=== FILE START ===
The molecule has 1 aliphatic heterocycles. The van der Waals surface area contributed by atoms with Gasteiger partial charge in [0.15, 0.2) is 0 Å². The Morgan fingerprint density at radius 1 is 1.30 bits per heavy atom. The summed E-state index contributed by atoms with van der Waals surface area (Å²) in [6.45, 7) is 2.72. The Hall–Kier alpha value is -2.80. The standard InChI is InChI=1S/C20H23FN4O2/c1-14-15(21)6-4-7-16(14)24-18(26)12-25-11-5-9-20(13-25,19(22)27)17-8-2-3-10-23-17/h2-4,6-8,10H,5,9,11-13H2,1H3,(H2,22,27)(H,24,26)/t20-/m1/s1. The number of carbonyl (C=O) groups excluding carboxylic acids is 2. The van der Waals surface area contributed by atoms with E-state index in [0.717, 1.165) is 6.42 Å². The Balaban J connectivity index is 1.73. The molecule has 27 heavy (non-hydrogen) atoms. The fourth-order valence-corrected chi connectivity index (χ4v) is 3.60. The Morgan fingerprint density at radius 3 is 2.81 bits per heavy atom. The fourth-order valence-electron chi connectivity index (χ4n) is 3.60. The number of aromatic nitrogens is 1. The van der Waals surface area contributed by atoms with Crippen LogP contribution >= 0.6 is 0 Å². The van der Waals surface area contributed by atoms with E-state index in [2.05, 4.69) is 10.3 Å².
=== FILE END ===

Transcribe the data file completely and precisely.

The molecule has 1 aliphatic heterocycles. The van der Waals surface area contributed by atoms with Gasteiger partial charge in [0.15, 0.2) is 0 Å². The Morgan fingerprint density at radius 1 is 1.30 bits per heavy atom. The summed E-state index contributed by atoms with van der Waals surface area (Å²) in [6.45, 7) is 2.72. The Hall–Kier alpha value is -2.80. The standard InChI is InChI=1S/C20H23FN4O2/c1-14-15(21)6-4-7-16(14)24-18(26)12-25-11-5-9-20(13-25,19(22)27)17-8-2-3-10-23-17/h2-4,6-8,10H,5,9,11-13H2,1H3,(H2,22,27)(H,24,26)/t20-/m1/s1. The number of carbonyl (C=O) groups excluding carboxylic acids is 2. The van der Waals surface area contributed by atoms with E-state index in [0.717, 1.165) is 6.42 Å². The Balaban J connectivity index is 1.73. The molecule has 27 heavy (non-hydrogen) atoms. The fourth-order valence-corrected chi connectivity index (χ4v) is 3.60. The Morgan fingerprint density at radius 3 is 2.81 bits per heavy atom. The fourth-order valence-electron chi connectivity index (χ4n) is 3.60. The number of aromatic nitrogens is 1. The van der Waals surface area contributed by atoms with Crippen LogP contribution >= 0.6 is 0 Å². The van der Waals surface area contributed by atoms with E-state index in [2.05, 4.69) is 10.3 Å².